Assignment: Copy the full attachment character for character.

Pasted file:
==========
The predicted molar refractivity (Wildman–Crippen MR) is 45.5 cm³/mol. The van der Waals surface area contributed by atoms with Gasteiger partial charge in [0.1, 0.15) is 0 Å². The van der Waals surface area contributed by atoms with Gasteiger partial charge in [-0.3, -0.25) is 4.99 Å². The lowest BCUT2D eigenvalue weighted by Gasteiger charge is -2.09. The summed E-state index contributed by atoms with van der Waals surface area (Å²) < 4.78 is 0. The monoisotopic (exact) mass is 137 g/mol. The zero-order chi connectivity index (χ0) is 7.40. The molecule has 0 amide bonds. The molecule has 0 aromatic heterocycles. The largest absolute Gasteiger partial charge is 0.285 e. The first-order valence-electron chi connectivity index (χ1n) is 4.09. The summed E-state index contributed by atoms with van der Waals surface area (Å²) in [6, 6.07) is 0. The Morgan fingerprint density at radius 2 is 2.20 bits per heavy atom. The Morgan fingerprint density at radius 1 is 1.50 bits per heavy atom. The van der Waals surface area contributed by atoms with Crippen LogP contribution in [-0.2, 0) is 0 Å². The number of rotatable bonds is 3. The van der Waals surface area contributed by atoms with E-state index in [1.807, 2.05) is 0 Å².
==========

The predicted molar refractivity (Wildman–Crippen MR) is 45.5 cm³/mol. The van der Waals surface area contributed by atoms with Gasteiger partial charge in [0.1, 0.15) is 0 Å². The van der Waals surface area contributed by atoms with Gasteiger partial charge in [-0.3, -0.25) is 4.99 Å². The lowest BCUT2D eigenvalue weighted by Gasteiger charge is -2.09. The summed E-state index contributed by atoms with van der Waals surface area (Å²) < 4.78 is 0. The monoisotopic (exact) mass is 137 g/mol. The zero-order chi connectivity index (χ0) is 7.40. The molecule has 0 amide bonds. The molecule has 0 aromatic heterocycles. The largest absolute Gasteiger partial charge is 0.285 e. The first-order valence-electron chi connectivity index (χ1n) is 4.09. The summed E-state index contributed by atoms with van der Waals surface area (Å²) in [6, 6.07) is 0. The Morgan fingerprint density at radius 2 is 2.20 bits per heavy atom. The Morgan fingerprint density at radius 1 is 1.50 bits per heavy atom. The van der Waals surface area contributed by atoms with Crippen LogP contribution in [-0.2, 0) is 0 Å². The number of rotatable bonds is 3. The van der Waals surface area contributed by atoms with E-state index in [1.807, 2.05) is 0 Å².